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The CFL’s rules committee sat down for its annual meeting Friday and came away with changes to two of the most discussed issues through last season.
Replay will be tweaked for the 2019 season, allowing the command centre to assist a referee when they’re in situations where they miss an infraction against a quarterback or a kicker.
The other big change comes to the challenge rule, which will see a coach that wins a challenge keep his flag, to a maximum of two challenges per game.
A driving force on the change to the challenge rule, according to the CFL’s senior director of officiating, Darren Hackwood, was the number of fans that addressed concerns to commissioner Randy Ambrosie in his Randy’s Road Trip tour across the country this winter.
“He’s gotten feedback from fans that they’d like to see this change made,” Hackwood said. “It’s gotten pretty good support.
“The benefit is if a coach has to use his challenge early in the game…if you don’t change the rule they’re out of challenges. So if some big play happens toward the end of the game, nobody can challenge it and if there’s a miss on the field, this is what that is designed to solve. It’s the protection of giving a coach a second challenge.”
HIGHLIGHTING THE RULE PROPOSED RULE CHANGES
For an expanded list of proposed rule changes, click here.
With the change to replay comes an on-field adjustment. The league added an eighth official to the field in light of a missed roughing the passer call on then-Saskatchewan Roughriders’ quarterback Brandon Bridge in the Western Semi-Final. The eighth official will not be on the field this season because the expanded use of replay and command centre feedback in-game will allow for the official to have access to more angles.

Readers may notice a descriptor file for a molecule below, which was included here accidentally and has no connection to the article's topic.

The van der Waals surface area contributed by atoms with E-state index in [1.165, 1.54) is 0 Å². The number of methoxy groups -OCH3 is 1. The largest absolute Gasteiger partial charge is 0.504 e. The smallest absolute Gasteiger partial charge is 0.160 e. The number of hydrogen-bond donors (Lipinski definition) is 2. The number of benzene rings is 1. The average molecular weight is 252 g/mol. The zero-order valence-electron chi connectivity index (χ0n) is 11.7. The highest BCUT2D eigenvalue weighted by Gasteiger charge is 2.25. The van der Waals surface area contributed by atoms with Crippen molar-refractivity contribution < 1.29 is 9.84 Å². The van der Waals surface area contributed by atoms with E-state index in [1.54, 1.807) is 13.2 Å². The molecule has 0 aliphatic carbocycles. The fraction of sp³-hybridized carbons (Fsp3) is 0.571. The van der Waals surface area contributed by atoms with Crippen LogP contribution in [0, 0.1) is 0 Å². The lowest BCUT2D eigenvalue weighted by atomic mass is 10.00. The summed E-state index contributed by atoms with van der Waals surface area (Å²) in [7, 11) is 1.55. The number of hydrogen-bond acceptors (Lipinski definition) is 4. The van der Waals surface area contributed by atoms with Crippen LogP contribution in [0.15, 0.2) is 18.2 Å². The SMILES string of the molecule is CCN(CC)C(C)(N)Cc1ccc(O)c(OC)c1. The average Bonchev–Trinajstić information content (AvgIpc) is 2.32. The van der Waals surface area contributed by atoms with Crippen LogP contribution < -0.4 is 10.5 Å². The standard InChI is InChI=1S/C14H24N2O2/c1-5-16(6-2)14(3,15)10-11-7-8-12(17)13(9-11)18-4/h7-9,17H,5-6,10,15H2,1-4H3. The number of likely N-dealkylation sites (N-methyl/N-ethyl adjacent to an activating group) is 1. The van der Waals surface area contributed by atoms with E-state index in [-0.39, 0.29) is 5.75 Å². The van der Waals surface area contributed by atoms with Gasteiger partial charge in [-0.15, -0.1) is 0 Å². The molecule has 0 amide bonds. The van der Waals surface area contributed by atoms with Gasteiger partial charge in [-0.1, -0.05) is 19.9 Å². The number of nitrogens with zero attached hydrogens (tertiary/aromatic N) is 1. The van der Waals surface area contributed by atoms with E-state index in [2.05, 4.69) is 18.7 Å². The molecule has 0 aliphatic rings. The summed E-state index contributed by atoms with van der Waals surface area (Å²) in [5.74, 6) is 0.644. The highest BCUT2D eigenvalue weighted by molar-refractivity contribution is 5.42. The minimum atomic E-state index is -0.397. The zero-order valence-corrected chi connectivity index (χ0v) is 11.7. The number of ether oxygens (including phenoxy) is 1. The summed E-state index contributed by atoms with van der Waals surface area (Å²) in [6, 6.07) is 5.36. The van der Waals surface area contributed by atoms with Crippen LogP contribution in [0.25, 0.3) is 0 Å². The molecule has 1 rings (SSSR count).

“So a play like that happens and the referee senses, they understand what’s going on,” Hackwood said. “They see the quarterback on the ground and if they’re not 100 per cent certain how it happened they can now ask for help and we can get it right.”
Hackwood said the changes to replay received good feedback from the rules committee when it was discussed a couple of times earlier this year in a conference call.
“It’s basically the ability for the replay official to assist the referee in calling roughing the quarterback and roughing the kicker. Those two are the big ones,” he said.
“The reason for it is there are typically good camera angles on the quarterback and there are typically good camera angles on the kickers. Those are two that we can solve quickly without really stopping the game and impacting the game flow.
“The replay official is on the headset with the referee on the field. The way we see this working is the referee not being 100 per cent certain when something happens and turning on his radio and asking for help. ‘Hey guys, was that to the head?’ Those sorts of questions and the replay official then being able to assist the referee with those two specific kinds of penalties.”
The communication between the referee and the command centre won’t require the ref to go to the sideline, Hackwood said. It would be a simple exchange over the headset the referee is wearing, which shouldn’t slow the game down.
“The technology has gotten better,” he said. “It’s going to be one of those situations where the referee is asking for help. The play has already occurred. We’re not talking about a lot of situations and again the camera angles on the quarterback and kicker are great, so hopefully the replay official can very quickly determine what the answer is and we can move on. I don’t think this one will impact game flow too much.”